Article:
Some trees at the Falls of Clyde seem to have been wrapped in finely-spun cobwebs lately. But who (or what) is behind this phenomenon? Meet the bird cherry ermine moth.
If you’ve been taking your daily exercise in the Clyde Valley countryside lately, you could be forgiven for wondering if Halloween had come early…or that the lockdown has lasted longer than you realised. A lot of trees in the area are cloaked in eerie nets of silk, beneath which the leaves appear to be eaten away.
Don’t worry though – it’s still only June, and the trees will likely recover from their early-summer costume party. So is this the work of someone enterprising spiders? Well, no. Look closer and you’ll see that the webs are mostly draped over a particular species – the bird cherry (Prunus padus). This is because it is the food plant of the bird cherry ermine moth caterpillar (Yponomeuta evonymella).
Caterpillars have a variety of methods for defending themselves against predators – camouflage, mimicking other animals to make them look more threatening, or spraying formic acid, like the puss moth caterpillar (Cerura vinula)! Ermine moths deploy two other techniques: strength in numbers (known in ecology as ‘gregariousness’), combined with building protective webs like the ones we are seeing. This second strategy counters a problem created by the first: that greater numbers also means greater visibility to hungry eyes…
The ermine moth family contains several hundred species, although only eight are found in the UK. Of these, the bird cherry ermine has a more northerly distribution, so it’s no surprise we’re seeing them now around these parts. What is maybe slightly surprising however is just how many of the caterpillars there are. This is most likely the consequence of the mild, sunny spring we have had, leading to an abundance of fresh green leaves at just the right time for them to feast on.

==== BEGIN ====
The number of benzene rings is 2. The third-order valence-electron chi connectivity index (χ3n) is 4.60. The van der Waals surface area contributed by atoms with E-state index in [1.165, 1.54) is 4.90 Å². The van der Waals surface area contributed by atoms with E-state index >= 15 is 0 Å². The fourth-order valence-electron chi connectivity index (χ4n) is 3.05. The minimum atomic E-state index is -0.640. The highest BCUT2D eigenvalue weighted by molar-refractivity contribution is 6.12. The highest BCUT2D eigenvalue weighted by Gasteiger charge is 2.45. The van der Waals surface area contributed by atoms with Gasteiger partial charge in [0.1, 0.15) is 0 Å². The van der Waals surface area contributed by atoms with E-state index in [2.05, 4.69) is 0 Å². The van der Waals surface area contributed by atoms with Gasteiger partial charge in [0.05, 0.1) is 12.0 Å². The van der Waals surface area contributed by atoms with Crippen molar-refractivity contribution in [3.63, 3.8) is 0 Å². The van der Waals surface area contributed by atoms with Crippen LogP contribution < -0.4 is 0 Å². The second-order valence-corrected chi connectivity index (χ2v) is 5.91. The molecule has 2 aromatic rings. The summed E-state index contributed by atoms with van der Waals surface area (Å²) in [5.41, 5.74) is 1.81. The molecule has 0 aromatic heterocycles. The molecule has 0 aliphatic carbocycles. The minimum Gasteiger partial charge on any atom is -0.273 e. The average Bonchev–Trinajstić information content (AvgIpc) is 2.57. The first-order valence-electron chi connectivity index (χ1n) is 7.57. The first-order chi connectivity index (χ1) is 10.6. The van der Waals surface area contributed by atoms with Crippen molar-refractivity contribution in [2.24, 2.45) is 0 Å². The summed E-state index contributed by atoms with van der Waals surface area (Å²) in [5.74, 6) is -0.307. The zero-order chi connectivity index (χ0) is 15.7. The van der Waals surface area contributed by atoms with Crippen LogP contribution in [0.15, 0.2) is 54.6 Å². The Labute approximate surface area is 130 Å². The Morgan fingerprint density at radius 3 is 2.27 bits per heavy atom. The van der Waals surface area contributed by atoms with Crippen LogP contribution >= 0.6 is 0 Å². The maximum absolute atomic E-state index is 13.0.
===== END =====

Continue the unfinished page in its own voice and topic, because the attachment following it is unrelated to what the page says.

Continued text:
Even in these numbers though, the damage they inflict shouldn’t be too problematic. It makes no evolutionary sense for a species to destroy the plant it relies on. Once the caterpillars turn into adult moths in the coming months, the bird cherry trees will start to recover – just in time for the adult moths to lay their eggs in them and start the cycle anew! The same trees don’t typically get hit with infestations year on year though, and conservationists are not worried about their impact.
So, if you spot one of these trees while you are out, don’t be alarmed – take a closer look at the miniature caterpillar haven inside the web – and keep your eyes peeled later in the year for the adults flying around. You’ll realise how the ermine moths got their name.
Patrick Endall, Falls of Clyde Seasonal Ranger
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Some trees at the Falls of Clyde seem to have been wrapped in finely-spun cobwebs lately. But who (or what) is behind this phenomenon? Meet the bird cherry ermine moth. …